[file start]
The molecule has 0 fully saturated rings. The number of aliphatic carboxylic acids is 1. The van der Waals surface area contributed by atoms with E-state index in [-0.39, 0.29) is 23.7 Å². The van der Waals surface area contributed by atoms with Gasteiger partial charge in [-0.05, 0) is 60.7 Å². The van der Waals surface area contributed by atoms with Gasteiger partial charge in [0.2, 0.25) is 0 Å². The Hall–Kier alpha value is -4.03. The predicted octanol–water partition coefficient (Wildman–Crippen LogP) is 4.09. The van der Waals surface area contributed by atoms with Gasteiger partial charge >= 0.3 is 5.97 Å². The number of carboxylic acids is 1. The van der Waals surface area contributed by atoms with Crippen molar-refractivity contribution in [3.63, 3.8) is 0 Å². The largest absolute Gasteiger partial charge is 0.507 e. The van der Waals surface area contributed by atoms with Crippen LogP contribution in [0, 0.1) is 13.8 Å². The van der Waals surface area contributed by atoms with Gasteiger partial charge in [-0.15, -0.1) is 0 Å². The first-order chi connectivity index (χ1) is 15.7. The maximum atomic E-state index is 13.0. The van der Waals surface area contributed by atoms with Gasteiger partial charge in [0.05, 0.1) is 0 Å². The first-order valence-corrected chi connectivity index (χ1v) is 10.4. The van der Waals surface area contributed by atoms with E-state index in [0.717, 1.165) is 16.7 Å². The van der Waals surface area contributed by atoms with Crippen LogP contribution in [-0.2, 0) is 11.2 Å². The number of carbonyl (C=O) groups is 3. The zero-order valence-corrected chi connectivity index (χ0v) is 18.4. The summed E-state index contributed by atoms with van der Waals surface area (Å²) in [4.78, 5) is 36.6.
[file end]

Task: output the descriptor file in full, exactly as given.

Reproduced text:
The molecule has 0 fully saturated rings. The number of aliphatic carboxylic acids is 1. The van der Waals surface area contributed by atoms with E-state index in [-0.39, 0.29) is 23.7 Å². The van der Waals surface area contributed by atoms with Gasteiger partial charge in [-0.05, 0) is 60.7 Å². The van der Waals surface area contributed by atoms with Gasteiger partial charge in [0.2, 0.25) is 0 Å². The Hall–Kier alpha value is -4.03. The predicted octanol–water partition coefficient (Wildman–Crippen LogP) is 4.09. The van der Waals surface area contributed by atoms with Gasteiger partial charge >= 0.3 is 5.97 Å². The number of carboxylic acids is 1. The van der Waals surface area contributed by atoms with Crippen molar-refractivity contribution in [3.63, 3.8) is 0 Å². The largest absolute Gasteiger partial charge is 0.507 e. The van der Waals surface area contributed by atoms with Crippen LogP contribution in [0, 0.1) is 13.8 Å². The van der Waals surface area contributed by atoms with Gasteiger partial charge in [-0.15, -0.1) is 0 Å². The first-order chi connectivity index (χ1) is 15.7. The maximum atomic E-state index is 13.0. The van der Waals surface area contributed by atoms with Gasteiger partial charge in [0.05, 0.1) is 0 Å². The first-order valence-corrected chi connectivity index (χ1v) is 10.4. The van der Waals surface area contributed by atoms with E-state index in [0.717, 1.165) is 16.7 Å². The van der Waals surface area contributed by atoms with Crippen LogP contribution in [-0.2, 0) is 11.2 Å². The number of carbonyl (C=O) groups is 3. The zero-order valence-corrected chi connectivity index (χ0v) is 18.4. The summed E-state index contributed by atoms with van der Waals surface area (Å²) in [4.78, 5) is 36.6.